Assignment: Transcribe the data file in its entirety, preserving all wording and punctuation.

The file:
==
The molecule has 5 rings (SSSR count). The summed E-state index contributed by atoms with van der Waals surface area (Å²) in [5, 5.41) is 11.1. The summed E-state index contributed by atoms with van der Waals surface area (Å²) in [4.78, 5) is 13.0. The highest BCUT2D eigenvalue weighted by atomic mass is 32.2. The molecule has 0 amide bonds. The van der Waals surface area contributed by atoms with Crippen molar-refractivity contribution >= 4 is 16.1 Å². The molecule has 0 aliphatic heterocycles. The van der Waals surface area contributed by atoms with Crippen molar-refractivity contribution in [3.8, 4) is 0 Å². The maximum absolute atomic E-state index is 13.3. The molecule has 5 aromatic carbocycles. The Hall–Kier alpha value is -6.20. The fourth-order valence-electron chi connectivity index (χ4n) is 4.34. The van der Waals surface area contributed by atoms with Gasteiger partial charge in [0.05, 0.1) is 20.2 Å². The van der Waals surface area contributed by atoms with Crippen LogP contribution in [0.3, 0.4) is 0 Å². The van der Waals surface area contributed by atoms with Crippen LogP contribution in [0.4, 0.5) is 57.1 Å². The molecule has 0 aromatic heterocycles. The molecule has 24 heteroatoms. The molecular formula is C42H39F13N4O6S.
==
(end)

The molecule has 5 rings (SSSR count). The summed E-state index contributed by atoms with van der Waals surface area (Å²) in [5, 5.41) is 11.1. The summed E-state index contributed by atoms with van der Waals surface area (Å²) in [4.78, 5) is 13.0. The highest BCUT2D eigenvalue weighted by atomic mass is 32.2. The molecule has 0 amide bonds. The van der Waals surface area contributed by atoms with Crippen molar-refractivity contribution >= 4 is 16.1 Å². The molecule has 0 aliphatic heterocycles. The van der Waals surface area contributed by atoms with Crippen molar-refractivity contribution in [3.8, 4) is 0 Å². The maximum absolute atomic E-state index is 13.3. The molecule has 5 aromatic carbocycles. The Hall–Kier alpha value is -6.20. The fourth-order valence-electron chi connectivity index (χ4n) is 4.34. The van der Waals surface area contributed by atoms with Gasteiger partial charge in [0.05, 0.1) is 20.2 Å². The van der Waals surface area contributed by atoms with Crippen LogP contribution in [0.3, 0.4) is 0 Å². The van der Waals surface area contributed by atoms with Crippen LogP contribution in [0.4, 0.5) is 57.1 Å². The molecule has 0 aromatic heterocycles. The molecule has 24 heteroatoms. The molecular formula is C42H39F13N4O6S.